What led to the fundamental split of the Roman Catholic and Greek Orthodox churches?
There were two main factors that led to the schism between what we now call the Roman Catholic Church and the Greek Orthodox Church. One set of factors was political while the other was religious.
One part of the schism came about because of politics. There was political competition between the Byzantine emperors and rulers in the West. Both wanted to increase their power and prestige. This led them to support the idea that the church should be run by people from their region. This sort of tension started to pull the Byzantine church away from the Western church.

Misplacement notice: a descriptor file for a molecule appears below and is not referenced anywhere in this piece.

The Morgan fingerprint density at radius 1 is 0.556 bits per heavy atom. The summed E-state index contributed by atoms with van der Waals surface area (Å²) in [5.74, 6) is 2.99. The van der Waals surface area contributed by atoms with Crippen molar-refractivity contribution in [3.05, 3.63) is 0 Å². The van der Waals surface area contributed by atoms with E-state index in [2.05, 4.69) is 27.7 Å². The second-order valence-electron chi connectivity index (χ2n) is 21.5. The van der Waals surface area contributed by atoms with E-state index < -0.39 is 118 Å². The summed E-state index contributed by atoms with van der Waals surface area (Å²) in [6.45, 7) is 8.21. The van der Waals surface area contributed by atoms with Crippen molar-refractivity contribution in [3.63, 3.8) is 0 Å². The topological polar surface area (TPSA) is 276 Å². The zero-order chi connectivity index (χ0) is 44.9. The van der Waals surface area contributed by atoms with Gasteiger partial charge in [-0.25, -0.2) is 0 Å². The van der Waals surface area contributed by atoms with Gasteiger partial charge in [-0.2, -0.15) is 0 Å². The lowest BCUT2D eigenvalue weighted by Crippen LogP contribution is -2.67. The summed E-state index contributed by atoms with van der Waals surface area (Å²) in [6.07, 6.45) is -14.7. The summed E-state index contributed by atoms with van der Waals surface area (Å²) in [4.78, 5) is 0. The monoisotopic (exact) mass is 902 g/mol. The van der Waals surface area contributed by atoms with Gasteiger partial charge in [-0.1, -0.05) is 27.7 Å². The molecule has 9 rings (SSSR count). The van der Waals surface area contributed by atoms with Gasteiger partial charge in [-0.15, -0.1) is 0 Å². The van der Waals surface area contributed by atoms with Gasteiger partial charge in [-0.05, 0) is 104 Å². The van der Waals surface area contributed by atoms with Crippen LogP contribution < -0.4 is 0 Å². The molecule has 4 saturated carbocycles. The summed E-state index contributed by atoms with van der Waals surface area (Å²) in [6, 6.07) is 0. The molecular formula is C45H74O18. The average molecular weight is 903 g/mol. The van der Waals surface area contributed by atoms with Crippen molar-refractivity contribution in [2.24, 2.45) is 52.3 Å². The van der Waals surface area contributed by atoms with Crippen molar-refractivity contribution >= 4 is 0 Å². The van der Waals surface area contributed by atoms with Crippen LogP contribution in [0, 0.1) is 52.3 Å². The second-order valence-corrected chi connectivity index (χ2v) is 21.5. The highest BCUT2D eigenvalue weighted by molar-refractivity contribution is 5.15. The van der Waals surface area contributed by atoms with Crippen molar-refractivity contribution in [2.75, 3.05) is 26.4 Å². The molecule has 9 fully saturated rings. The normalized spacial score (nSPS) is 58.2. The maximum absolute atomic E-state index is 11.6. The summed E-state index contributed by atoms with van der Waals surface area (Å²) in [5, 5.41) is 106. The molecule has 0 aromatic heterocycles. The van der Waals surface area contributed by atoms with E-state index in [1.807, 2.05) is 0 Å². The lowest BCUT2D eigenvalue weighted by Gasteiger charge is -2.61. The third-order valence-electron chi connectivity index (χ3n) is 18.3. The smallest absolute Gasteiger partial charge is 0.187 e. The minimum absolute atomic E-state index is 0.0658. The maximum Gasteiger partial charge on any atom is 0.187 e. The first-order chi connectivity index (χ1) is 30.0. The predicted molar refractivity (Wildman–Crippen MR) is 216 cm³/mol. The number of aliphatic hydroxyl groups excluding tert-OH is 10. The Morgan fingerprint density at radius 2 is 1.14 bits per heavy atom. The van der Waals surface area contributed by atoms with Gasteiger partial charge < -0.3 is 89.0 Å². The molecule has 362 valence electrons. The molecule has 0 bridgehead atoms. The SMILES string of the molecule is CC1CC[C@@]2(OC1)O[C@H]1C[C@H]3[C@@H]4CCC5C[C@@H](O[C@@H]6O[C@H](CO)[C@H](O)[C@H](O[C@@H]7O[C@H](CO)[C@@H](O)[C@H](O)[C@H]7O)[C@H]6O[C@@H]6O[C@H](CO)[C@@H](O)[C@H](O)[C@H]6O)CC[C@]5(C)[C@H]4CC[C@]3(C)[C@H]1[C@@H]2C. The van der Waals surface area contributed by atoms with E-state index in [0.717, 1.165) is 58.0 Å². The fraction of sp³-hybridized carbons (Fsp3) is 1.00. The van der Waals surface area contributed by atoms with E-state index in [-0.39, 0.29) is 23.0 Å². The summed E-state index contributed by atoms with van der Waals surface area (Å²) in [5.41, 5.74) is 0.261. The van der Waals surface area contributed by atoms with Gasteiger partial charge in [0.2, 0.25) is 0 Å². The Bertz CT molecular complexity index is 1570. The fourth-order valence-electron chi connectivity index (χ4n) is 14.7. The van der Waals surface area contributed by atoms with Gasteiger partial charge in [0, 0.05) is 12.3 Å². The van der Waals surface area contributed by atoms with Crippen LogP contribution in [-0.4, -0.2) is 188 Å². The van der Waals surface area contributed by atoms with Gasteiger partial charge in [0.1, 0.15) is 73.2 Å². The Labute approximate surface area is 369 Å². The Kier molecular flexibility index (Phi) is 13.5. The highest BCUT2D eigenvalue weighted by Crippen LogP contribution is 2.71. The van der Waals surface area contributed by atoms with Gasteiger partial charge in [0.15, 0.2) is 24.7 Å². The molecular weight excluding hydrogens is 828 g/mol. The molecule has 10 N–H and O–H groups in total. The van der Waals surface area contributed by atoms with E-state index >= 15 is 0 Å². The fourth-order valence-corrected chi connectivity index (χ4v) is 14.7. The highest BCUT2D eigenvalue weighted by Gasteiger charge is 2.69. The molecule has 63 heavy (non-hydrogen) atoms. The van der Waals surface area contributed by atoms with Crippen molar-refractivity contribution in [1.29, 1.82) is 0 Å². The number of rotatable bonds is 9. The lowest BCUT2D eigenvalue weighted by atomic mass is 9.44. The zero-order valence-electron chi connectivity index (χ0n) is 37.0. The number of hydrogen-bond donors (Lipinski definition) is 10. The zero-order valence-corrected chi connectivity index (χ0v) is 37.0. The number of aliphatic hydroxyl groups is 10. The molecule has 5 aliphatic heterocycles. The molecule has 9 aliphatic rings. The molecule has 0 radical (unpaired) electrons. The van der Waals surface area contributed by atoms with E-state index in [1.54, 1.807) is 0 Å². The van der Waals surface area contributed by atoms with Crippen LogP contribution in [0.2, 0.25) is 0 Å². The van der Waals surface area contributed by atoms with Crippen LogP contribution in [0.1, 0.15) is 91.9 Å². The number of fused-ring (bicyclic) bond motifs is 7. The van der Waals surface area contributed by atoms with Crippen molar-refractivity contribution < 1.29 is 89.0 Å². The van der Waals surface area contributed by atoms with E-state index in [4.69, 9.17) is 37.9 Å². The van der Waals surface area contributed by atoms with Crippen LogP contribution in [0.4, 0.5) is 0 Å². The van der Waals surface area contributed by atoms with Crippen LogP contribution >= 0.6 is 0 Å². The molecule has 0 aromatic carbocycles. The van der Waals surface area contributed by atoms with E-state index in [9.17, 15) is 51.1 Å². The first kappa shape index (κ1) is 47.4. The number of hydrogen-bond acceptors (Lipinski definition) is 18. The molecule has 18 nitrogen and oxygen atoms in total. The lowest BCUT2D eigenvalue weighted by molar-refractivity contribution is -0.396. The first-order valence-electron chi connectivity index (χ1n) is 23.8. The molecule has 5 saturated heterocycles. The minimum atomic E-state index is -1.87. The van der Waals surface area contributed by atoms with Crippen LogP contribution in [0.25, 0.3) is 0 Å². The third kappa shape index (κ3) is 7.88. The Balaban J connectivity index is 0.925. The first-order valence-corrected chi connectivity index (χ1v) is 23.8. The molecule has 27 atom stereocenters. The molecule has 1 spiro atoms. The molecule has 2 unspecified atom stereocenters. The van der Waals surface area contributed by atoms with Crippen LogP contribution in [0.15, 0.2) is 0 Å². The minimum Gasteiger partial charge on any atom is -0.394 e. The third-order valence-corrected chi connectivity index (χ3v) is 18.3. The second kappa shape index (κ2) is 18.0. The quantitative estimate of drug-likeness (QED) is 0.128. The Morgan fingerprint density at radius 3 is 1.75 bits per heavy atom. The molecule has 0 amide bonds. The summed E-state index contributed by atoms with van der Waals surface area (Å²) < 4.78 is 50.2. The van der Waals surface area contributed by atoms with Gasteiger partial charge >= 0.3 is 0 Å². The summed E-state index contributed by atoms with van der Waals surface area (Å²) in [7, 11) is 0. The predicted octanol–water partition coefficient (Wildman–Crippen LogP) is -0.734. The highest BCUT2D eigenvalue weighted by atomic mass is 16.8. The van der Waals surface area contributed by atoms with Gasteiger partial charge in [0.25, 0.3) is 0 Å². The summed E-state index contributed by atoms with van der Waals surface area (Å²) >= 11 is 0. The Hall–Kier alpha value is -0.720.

The other part of the schism came about because of religious differences. By the 1000s, a large number of differences had arisen between the two churches. They had different stances on clergy being married. They had different rules about fasting. They used different languages in their liturgies, with the Roman Catholic Church using Latin while the Orthodox used Greek but also allowed non-Greek speakers to use their vernacular languages. They had differences in their beliefs about papal authority and about the nature of the Trinity (the filioque controversy). Finally, there was the iconoclasm controversy in which Byzantine Emperor Leo III tried to outlaw the use of icons (religious images). This caused conflicts with the West where the popes did not agree that the use of icons amounted to the worship of idols. These differences in belief and practice pulled the two sides farther apart.
Thus, the schism which took its final form in 1054 had its roots in both political and religious differences.